Twitter is venturing deeper into branded content with a new network partner.
The company has signed a deal with BBC America to serve video clips that can appear in-stream on Twitter when users click -- after, they hope, brief pre-roll from a sponsor.
While Twitter has struck various branded content deals of late with the likes of the Weather Channel and Turner Broadcasting's March Madness coverage, this is the first time that a sponsorship will be offered around episodic TV series.
BBC America announced the plan in a tweet on Thursday:
Twitter and Turner's March Madness effort centered around 15-second replays embedded in tweets from the official @marchmadness handle and using Twitter's "Cards" technology, which enables richer media experiences like video. Coke Zero and AT&T were inked as sponsors.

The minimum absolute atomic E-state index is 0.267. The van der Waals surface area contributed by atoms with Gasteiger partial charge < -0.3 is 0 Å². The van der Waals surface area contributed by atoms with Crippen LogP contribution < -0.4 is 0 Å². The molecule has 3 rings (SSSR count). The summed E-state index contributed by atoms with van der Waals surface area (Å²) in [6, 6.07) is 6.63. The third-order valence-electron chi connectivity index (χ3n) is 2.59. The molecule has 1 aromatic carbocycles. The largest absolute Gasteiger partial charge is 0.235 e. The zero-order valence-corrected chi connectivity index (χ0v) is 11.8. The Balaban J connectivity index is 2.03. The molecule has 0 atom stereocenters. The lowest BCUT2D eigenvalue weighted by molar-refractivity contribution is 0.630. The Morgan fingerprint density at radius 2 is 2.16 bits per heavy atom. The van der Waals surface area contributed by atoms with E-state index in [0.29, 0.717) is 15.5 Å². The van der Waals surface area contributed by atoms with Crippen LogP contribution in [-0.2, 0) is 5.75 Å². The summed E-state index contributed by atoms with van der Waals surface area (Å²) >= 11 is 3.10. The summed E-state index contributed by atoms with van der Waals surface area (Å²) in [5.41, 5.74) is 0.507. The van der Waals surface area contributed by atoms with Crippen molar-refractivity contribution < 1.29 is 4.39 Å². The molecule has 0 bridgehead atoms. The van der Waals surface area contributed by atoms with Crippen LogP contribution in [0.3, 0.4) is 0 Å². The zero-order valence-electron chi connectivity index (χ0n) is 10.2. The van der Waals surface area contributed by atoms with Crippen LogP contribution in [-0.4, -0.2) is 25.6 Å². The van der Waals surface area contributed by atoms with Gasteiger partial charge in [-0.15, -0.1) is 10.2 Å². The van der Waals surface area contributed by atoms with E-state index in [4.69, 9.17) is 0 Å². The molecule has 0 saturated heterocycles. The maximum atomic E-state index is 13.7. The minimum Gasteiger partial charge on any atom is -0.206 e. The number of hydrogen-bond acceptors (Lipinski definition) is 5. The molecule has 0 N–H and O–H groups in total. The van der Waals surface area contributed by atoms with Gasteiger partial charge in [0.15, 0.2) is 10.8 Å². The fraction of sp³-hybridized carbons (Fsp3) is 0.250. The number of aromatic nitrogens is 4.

A Twitter spokesman confirmed that the partnership with BBC America will have a similar structure. It's a co-selling arrangement in which the network signs up brands to sponsor the video, and Twitter sells from its suite of ad products to help with distribution. (That means it's not a revenue share, per se, since the partners are selling two different products.)
Twitter made its first foray into branded content with a TV network last year when it worked with ESPN to create customized campaigns linked to tentpole sports events, starting off with the NBA Finals. That came before the launch of Cards, however, so there was no video dimension, just coordinated promotions on ESPN, ABC, ESPN.com and Twitter.
A BBC America spokeswoman declined to elaborate on the deal.